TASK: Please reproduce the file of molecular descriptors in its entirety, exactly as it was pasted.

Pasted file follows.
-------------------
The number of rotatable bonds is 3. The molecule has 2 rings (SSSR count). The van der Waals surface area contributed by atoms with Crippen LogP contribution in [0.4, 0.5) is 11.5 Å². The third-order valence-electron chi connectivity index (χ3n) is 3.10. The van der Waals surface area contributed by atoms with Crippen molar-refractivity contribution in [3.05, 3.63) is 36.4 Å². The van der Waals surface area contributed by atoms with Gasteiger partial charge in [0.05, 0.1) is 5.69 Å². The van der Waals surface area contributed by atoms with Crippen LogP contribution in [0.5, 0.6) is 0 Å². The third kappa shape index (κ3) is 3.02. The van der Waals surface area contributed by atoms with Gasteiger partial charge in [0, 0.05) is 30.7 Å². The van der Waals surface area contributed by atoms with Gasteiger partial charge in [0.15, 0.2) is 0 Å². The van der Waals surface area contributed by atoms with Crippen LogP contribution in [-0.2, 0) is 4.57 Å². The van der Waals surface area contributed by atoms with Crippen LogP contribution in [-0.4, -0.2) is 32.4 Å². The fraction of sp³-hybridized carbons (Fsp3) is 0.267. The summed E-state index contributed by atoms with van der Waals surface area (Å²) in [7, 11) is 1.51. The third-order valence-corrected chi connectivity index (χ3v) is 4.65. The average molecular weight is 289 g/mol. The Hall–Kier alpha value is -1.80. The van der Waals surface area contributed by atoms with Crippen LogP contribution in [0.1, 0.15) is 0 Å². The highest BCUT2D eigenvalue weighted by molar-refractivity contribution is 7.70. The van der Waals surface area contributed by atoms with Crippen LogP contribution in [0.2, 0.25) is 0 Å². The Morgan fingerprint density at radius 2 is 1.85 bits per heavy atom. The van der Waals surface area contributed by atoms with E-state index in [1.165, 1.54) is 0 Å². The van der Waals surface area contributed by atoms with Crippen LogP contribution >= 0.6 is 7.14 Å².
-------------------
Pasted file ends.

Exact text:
The number of rotatable bonds is 3. The molecule has 2 rings (SSSR count). The van der Waals surface area contributed by atoms with Crippen LogP contribution in [0.4, 0.5) is 11.5 Å². The third-order valence-electron chi connectivity index (χ3n) is 3.10. The van der Waals surface area contributed by atoms with Crippen molar-refractivity contribution in [3.05, 3.63) is 36.4 Å². The van der Waals surface area contributed by atoms with Gasteiger partial charge in [0.05, 0.1) is 5.69 Å². The van der Waals surface area contributed by atoms with Crippen LogP contribution in [0.5, 0.6) is 0 Å². The third kappa shape index (κ3) is 3.02. The van der Waals surface area contributed by atoms with Gasteiger partial charge in [0, 0.05) is 30.7 Å². The van der Waals surface area contributed by atoms with Gasteiger partial charge in [0.15, 0.2) is 0 Å². The van der Waals surface area contributed by atoms with Crippen LogP contribution in [-0.2, 0) is 4.57 Å². The van der Waals surface area contributed by atoms with Crippen LogP contribution in [-0.4, -0.2) is 32.4 Å². The fraction of sp³-hybridized carbons (Fsp3) is 0.267. The summed E-state index contributed by atoms with van der Waals surface area (Å²) in [7, 11) is 1.51. The third-order valence-corrected chi connectivity index (χ3v) is 4.65. The average molecular weight is 289 g/mol. The Hall–Kier alpha value is -1.80. The van der Waals surface area contributed by atoms with Crippen LogP contribution in [0.1, 0.15) is 0 Å². The highest BCUT2D eigenvalue weighted by molar-refractivity contribution is 7.70. The van der Waals surface area contributed by atoms with Crippen LogP contribution in [0.2, 0.25) is 0 Å². The Morgan fingerprint density at radius 2 is 1.85 bits per heavy atom. The van der Waals surface area contributed by atoms with E-state index in [1.165, 1.54) is 0 Å². The van der Waals surface area contributed by atoms with Crippen LogP contribution >= 0.6 is 7.14 Å².